Am I Responsible to Help Peers in Abusive Dating Relationships?: Learning From a Qualitative Study

2.50
Hdl Handle:
http://hdl.handle.net/10755/335199
Category:
Full-text
Type:
Presentation
Title:
Am I Responsible to Help Peers in Abusive Dating Relationships?: Learning From a Qualitative Study
Other Titles:
Symposium: Empirically-Based Bystander Education Programmes to Prevent Dating Violence in University Students: Lessons from U.S. and Hong Kong Experience
Author(s):
Chan, Claudia Kor Yee
Lead Author STTI Affiliation:
Non-member
Author Details:
Claudia Kor Yee Chan, RN, MSc
Abstract:
Session presented on Saturday, July 26, 2014: Young people's attitude towards dating violence and perceived barriers in responding peers in abusive dating relationships may contribute to their willingness to help peers in abusive relationships. Purpose: This study explored the university students' intention to prevent dating violence and identify the barriers in responding peers in abusive dating relationships by using qualitative approach. Methods: Twenty university students were recruited at Dating Cafe Ambassadors Programme to educate peers in helping to prevent dating violence on university campus. Participants were followed for 3 workshops of participant observations and a focus group interview. An interview guide was used for data collection. Interview questions included what is the definition of dating violence, why do you/don't you help peers in abusive relationships, do you perceive it is your responsibility to help, and describe your expectation of a healthy relationship. Data were analysed using content analysis. Results: Results showed that the barriers in responding peers in abusive dating violence included low awareness of dating violence on campus; and lack of skills and resources to help. Conclusion: The lessons learned from the qualitative study findings will help in develop and refine dating violence prevention and intervention for university students.
Keywords:
Intention to help; Barriers; Dating violence
Repository Posting Date:
17-Nov-2014
Date of Publication:
17-Nov-2014
Other Identifiers:
INRC14E11
Conference Date:
2014
Conference Name:
25th International Nursing Research Congress
Conference Host:
Sigma Theta Tau International, the Honor Society of Nursing
Conference Location:
Hong Kong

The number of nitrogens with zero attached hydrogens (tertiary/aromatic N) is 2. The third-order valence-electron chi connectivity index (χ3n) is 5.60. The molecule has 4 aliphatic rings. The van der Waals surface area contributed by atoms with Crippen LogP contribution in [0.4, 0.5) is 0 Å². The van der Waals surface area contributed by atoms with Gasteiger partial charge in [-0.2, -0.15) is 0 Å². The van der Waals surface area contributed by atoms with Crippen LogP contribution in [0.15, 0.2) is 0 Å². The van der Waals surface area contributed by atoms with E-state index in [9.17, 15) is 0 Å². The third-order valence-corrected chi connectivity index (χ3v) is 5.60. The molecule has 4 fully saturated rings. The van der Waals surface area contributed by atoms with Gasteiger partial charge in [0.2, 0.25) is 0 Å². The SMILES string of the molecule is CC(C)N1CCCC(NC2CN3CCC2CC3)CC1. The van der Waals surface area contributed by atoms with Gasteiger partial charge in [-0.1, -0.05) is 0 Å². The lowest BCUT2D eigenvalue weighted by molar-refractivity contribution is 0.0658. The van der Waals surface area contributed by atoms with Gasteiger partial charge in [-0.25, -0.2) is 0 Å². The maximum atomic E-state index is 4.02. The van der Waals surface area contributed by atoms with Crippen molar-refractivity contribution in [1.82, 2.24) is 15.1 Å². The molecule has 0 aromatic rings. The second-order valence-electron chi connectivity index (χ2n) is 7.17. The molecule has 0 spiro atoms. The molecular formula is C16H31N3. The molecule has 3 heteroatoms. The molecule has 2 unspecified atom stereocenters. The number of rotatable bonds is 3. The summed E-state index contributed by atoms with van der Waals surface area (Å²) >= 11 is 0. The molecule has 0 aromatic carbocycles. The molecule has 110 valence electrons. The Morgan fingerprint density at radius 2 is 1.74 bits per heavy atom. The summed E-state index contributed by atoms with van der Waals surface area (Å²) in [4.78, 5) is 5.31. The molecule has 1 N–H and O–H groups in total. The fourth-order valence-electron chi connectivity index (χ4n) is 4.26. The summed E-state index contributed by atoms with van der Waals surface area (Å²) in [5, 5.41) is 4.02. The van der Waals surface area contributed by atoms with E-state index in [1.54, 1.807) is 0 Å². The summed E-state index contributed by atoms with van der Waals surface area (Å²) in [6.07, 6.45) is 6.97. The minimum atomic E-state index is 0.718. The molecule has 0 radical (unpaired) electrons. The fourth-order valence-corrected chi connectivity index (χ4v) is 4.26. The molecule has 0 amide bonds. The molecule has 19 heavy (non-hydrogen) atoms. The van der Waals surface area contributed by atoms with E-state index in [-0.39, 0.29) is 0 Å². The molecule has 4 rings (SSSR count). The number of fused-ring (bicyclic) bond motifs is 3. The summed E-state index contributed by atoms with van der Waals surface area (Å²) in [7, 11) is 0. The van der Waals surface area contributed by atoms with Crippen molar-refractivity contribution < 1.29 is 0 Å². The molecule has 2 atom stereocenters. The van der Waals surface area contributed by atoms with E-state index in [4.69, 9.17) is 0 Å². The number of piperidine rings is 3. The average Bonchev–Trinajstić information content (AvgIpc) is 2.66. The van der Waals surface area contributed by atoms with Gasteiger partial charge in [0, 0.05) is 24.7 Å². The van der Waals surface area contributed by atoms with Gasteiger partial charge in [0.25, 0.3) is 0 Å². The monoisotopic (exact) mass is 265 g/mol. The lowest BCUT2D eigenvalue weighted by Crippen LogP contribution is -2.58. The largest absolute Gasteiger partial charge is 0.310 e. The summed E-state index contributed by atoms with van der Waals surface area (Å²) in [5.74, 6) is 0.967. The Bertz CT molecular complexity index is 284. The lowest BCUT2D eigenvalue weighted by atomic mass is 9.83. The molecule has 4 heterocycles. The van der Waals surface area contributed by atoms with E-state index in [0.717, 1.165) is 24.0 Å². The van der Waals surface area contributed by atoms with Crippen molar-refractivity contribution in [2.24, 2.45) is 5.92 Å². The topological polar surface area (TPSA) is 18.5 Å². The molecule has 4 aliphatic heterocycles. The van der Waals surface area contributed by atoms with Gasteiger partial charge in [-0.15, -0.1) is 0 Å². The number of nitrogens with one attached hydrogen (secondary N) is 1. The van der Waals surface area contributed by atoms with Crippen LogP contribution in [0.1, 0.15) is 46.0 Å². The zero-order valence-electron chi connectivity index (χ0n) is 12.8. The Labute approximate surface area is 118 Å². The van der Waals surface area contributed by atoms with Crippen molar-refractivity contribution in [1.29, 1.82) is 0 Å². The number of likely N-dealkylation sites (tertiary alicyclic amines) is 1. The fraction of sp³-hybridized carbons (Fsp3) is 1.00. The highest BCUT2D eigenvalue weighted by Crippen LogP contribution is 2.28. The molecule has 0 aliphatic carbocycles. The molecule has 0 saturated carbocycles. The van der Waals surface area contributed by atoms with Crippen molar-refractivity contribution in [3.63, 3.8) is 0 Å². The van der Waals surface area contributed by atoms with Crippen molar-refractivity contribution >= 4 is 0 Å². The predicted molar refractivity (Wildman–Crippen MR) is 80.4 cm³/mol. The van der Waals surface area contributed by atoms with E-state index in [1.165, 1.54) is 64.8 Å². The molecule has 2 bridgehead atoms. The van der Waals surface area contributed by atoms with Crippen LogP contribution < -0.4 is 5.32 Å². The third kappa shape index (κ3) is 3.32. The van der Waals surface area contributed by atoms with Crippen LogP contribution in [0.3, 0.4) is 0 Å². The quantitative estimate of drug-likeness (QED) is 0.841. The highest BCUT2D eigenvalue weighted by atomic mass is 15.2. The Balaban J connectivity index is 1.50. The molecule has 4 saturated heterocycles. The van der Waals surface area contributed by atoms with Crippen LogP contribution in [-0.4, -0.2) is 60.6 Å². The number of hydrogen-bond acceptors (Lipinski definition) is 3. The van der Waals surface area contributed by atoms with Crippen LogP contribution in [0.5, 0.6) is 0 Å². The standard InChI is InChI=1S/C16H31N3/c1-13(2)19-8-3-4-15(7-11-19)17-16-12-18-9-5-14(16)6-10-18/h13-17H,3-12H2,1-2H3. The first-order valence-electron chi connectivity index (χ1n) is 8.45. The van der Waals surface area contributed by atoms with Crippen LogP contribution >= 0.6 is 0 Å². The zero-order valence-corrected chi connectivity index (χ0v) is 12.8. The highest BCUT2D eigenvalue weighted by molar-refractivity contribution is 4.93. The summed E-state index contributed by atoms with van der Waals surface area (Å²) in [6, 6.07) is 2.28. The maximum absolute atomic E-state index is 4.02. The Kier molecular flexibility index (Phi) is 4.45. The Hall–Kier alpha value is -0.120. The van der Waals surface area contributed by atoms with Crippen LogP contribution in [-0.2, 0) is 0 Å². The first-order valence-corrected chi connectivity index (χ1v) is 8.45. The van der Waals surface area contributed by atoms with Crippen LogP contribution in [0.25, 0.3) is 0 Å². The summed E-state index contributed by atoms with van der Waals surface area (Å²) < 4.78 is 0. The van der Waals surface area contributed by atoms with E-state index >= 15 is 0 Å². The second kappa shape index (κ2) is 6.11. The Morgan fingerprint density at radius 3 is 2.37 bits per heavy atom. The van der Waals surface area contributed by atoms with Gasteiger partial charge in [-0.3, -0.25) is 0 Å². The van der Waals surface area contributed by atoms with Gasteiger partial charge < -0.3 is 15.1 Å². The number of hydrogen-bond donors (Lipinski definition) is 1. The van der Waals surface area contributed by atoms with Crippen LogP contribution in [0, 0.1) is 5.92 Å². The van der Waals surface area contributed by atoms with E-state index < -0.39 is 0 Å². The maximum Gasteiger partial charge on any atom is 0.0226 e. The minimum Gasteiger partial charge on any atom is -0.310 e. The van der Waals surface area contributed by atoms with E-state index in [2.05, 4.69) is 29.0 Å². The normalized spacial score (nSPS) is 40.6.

Description:
International Nursing Research Congress, 2014 Theme: Engaging Colleagues: Improving Global Health Outcomes. Held at the Hong Kong Convention and Exhibition Centre, Wanchai, Hong Kong
Note:
Items submitted to a conference/event were evaluated/peer-reviewed at the time of abstract submission to the event. No other peer-review was provided prior to submission to the Henderson Repository.

Full metadata record

DC FieldValue Language
dc.language.isoenen
dc.type.categoryFull-texten
dc.typePresentationen
dc.titleAm I Responsible to Help Peers in Abusive Dating Relationships?: Learning From a Qualitative Studyen
dc.title.alternativeSymposium: Empirically-Based Bystander Education Programmes to Prevent Dating Violence in University Students: Lessons from U.S. and Hong Kong Experienceen
dc.contributor.authorChan, Claudia Kor Yeeen
dc.contributor.departmentNon-memberen
dc.author.detailsClaudia Kor Yee Chan, RN, MScen
dc.identifier.urihttp://hdl.handle.net/10755/335199-
dc.description.abstractSession presented on Saturday, July 26, 2014: Young people's attitude towards dating violence and perceived barriers in responding peers in abusive dating relationships may contribute to their willingness to help peers in abusive relationships. Purpose: This study explored the university students' intention to prevent dating violence and identify the barriers in responding peers in abusive dating relationships by using qualitative approach. Methods: Twenty university students were recruited at Dating Cafe Ambassadors Programme to educate peers in helping to prevent dating violence on university campus. Participants were followed for 3 workshops of participant observations and a focus group interview. An interview guide was used for data collection. Interview questions included what is the definition of dating violence, why do you/don't you help peers in abusive relationships, do you perceive it is your responsibility to help, and describe your expectation of a healthy relationship. Data were analysed using content analysis. Results: Results showed that the barriers in responding peers in abusive dating violence included low awareness of dating violence on campus; and lack of skills and resources to help. Conclusion: The lessons learned from the qualitative study findings will help in develop and refine dating violence prevention and intervention for university students.en
dc.subjectIntention to helpen
dc.subjectBarriersen
dc.subjectDating violenceen
dc.date.available2014-11-17T13:46:45Z-
dc.date.issued2014-11-17-
dc.date.accessioned2014-11-17T13:46:45Z-
dc.conference.date2014en
dc.conference.name25th International Nursing Research Congressen
dc.conference.hostSigma Theta Tau International, the Honor Society of Nursingen
dc.conference.locationHong Kongen
dc.descriptionInternational Nursing Research Congress, 2014 Theme: Engaging Colleagues: Improving Global Health Outcomes. Held at the Hong Kong Convention and Exhibition Centre, Wanchai, Hong Kongen
dc.description.noteItems submitted to a conference/event were evaluated/peer-reviewed at the time of abstract submission to the event. No other peer-review was provided prior to submission to the Henderson Repository.-
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